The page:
The software giant shows off tactics and strategies designed to help the company better compete in an age when mobile and Web-based computing prevail.

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SAN FRANCISCO — Microsoft on Wednesday unveiled the latest steps in its plan to stay relevant in a world defined by mobile and Web-based computing.

The steps, some of which would have seemed out of character in years past, are signs of a company in transition as it tinkers with how it develops software and how its products and services compete in the marketplace.

The moves come as Microsoft’s historic personal-computer comfort zone is in decline amid competition from smartphones, tablets, and other mobile devices mostly powered by Apple- or Google-built software. The Redmond software giant is betting it can thrive by reaching out to businesses, technology consumers and developers on the platforms they’re already working with.

At the company’s three-day Build conference in San Francisco, which began Wednesday, Microsoft is making its pitch to the developers who write the code underlying everything from call-center software to games and photo-sharing applications.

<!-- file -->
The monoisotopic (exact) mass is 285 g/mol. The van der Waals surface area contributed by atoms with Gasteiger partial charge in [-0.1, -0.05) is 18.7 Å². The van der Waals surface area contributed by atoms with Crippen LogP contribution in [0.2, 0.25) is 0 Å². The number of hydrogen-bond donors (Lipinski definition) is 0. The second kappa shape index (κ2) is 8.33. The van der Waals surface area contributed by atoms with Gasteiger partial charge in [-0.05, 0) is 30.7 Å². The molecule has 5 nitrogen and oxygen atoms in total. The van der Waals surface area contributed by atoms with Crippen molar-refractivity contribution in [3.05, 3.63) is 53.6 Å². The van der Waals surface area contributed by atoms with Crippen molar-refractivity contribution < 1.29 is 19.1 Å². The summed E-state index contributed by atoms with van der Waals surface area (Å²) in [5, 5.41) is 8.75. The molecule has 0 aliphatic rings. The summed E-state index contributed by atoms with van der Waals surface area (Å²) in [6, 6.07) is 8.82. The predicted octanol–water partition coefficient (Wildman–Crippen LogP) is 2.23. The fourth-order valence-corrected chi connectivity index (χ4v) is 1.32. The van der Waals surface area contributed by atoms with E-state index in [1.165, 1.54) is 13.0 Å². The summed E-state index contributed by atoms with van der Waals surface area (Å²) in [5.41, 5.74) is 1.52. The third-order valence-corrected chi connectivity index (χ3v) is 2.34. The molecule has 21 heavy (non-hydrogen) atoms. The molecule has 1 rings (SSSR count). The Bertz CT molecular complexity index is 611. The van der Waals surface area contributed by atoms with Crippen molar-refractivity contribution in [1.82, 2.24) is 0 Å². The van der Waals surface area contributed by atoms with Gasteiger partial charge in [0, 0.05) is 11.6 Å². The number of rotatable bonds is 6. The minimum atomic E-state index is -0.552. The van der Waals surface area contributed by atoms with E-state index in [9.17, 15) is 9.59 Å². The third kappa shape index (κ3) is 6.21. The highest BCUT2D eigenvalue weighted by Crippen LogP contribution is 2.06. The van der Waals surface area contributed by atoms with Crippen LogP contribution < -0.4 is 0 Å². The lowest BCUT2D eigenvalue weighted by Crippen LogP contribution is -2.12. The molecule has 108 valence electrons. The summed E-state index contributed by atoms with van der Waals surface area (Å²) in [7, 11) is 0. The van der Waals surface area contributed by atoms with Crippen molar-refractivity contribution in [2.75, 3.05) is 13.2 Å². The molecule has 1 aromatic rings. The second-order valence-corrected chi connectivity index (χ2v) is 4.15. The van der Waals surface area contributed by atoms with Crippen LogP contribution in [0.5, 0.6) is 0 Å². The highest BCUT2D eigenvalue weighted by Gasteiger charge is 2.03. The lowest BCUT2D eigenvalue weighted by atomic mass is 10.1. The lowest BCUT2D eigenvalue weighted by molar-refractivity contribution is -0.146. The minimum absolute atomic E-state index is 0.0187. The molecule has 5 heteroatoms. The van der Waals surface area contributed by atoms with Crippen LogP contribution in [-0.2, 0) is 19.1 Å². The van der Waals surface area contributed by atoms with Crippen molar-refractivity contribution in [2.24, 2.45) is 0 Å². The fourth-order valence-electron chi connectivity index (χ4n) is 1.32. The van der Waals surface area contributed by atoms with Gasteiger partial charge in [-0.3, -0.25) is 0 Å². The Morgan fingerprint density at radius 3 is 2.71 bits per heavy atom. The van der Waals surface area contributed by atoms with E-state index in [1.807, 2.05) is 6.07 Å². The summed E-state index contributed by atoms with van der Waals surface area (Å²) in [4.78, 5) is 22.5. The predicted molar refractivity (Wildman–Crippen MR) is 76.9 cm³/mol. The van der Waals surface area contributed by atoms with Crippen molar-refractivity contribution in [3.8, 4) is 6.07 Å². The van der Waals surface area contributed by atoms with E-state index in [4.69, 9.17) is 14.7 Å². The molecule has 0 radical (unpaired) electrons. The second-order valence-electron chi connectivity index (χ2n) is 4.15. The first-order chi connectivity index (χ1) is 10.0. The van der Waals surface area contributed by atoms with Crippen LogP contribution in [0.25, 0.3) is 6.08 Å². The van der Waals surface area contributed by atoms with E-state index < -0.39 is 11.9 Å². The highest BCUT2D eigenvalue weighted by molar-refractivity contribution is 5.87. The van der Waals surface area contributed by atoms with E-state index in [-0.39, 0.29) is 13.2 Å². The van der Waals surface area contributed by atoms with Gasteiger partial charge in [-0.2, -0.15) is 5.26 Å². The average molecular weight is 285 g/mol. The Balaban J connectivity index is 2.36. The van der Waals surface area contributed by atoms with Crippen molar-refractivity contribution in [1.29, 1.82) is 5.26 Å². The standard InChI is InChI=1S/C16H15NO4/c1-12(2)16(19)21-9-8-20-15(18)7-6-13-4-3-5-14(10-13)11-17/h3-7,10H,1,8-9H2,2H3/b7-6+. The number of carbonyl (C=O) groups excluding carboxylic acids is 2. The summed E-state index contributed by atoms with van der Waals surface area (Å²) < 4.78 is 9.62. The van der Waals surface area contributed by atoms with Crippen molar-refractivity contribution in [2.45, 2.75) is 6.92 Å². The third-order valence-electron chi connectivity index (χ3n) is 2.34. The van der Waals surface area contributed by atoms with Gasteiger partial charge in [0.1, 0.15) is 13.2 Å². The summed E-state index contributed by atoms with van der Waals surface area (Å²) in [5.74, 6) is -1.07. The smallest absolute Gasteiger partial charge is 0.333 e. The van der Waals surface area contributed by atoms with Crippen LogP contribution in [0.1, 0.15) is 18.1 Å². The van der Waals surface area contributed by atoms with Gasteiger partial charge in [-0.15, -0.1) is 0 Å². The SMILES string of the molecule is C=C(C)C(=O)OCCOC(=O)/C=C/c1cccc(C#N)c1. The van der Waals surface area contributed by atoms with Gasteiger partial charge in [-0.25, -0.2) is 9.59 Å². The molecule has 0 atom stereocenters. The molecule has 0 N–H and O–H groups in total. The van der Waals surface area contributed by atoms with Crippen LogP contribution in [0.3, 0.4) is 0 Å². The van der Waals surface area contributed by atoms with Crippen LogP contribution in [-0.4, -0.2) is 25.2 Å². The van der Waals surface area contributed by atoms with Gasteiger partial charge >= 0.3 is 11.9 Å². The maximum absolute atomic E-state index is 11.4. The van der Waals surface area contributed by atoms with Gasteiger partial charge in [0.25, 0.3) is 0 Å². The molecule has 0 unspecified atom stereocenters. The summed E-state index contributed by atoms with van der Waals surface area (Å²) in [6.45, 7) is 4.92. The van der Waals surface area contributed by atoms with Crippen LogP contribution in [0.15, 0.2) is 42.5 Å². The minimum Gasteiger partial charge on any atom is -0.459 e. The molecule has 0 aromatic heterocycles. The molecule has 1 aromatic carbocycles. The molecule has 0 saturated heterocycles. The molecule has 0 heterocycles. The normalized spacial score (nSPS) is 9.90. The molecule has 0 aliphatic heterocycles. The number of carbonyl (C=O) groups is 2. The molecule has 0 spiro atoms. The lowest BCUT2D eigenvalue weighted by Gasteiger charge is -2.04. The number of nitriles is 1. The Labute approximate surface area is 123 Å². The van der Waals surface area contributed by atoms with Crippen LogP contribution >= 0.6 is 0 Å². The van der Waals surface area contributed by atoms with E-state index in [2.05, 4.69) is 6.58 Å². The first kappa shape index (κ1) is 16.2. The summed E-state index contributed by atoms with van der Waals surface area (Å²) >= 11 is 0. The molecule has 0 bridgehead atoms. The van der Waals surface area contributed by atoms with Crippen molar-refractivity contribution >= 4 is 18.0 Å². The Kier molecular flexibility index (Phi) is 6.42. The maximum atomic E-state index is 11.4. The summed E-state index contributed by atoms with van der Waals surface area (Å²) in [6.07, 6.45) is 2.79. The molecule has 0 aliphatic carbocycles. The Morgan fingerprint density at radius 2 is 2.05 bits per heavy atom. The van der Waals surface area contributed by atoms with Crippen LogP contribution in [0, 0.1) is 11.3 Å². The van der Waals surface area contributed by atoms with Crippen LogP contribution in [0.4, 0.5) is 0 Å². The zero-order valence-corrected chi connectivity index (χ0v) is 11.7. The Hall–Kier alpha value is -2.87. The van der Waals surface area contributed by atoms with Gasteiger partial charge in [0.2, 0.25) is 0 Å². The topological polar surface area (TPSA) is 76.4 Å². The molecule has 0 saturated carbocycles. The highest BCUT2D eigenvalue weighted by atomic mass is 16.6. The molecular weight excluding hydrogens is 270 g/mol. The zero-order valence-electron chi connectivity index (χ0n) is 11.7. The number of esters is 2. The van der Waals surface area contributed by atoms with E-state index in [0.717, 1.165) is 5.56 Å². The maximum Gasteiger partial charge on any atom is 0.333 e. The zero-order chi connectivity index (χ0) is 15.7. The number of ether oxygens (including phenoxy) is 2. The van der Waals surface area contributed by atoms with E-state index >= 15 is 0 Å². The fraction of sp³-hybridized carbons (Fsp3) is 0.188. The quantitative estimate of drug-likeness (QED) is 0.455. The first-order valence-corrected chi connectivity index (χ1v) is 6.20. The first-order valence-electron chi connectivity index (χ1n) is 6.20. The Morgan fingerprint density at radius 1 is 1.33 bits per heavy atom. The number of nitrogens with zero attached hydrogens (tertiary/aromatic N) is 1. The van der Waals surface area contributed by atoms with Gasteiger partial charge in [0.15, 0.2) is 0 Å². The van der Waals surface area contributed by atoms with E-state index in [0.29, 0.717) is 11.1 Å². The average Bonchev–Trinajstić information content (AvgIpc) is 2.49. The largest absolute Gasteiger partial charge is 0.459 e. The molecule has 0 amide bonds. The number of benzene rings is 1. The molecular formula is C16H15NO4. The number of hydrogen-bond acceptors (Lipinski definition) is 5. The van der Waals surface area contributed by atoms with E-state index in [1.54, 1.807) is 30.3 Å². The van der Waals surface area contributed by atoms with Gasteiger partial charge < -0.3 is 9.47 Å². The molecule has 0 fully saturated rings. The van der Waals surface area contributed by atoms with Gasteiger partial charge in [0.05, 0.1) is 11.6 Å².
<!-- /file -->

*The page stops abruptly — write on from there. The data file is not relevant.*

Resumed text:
Chief Executive Satya Nadella touted the use of Office as a base for other companies to write programs and add-ins. Enterprise and cloud-computing czar Scott Guthrie outlined plans to release versions of the company’s proprietary developer tools for Apple and Linux operating systems.

And Terry Myerson, who’s leading the development of the upcoming Windows 10 operating system, announced a tool to help developers who have shunned Microsoft in favor of Google and Apple to convert their code to Windows.

The shift in strategy has occurred mostly during Nadella’s first 14 months as chief executive. Rather than trying to force businesses and consumers to Microsoft’s products at all costs, executives now acknowledge the technology universe can’t be defined by one company or platform.

The notion of competing ecosystems “is shaping up to be an important pillar of the new Microsoft,” said Al Hilwa, an analyst with researcher IDC.

The new Microsoft was on display from the first minutes of the conference, when Ben Golub, chief executive of server-applications company Docker, took the stage to share his view of the ease of linking his products into Microsoft’s network of Web-accessed servers. Among the surprises?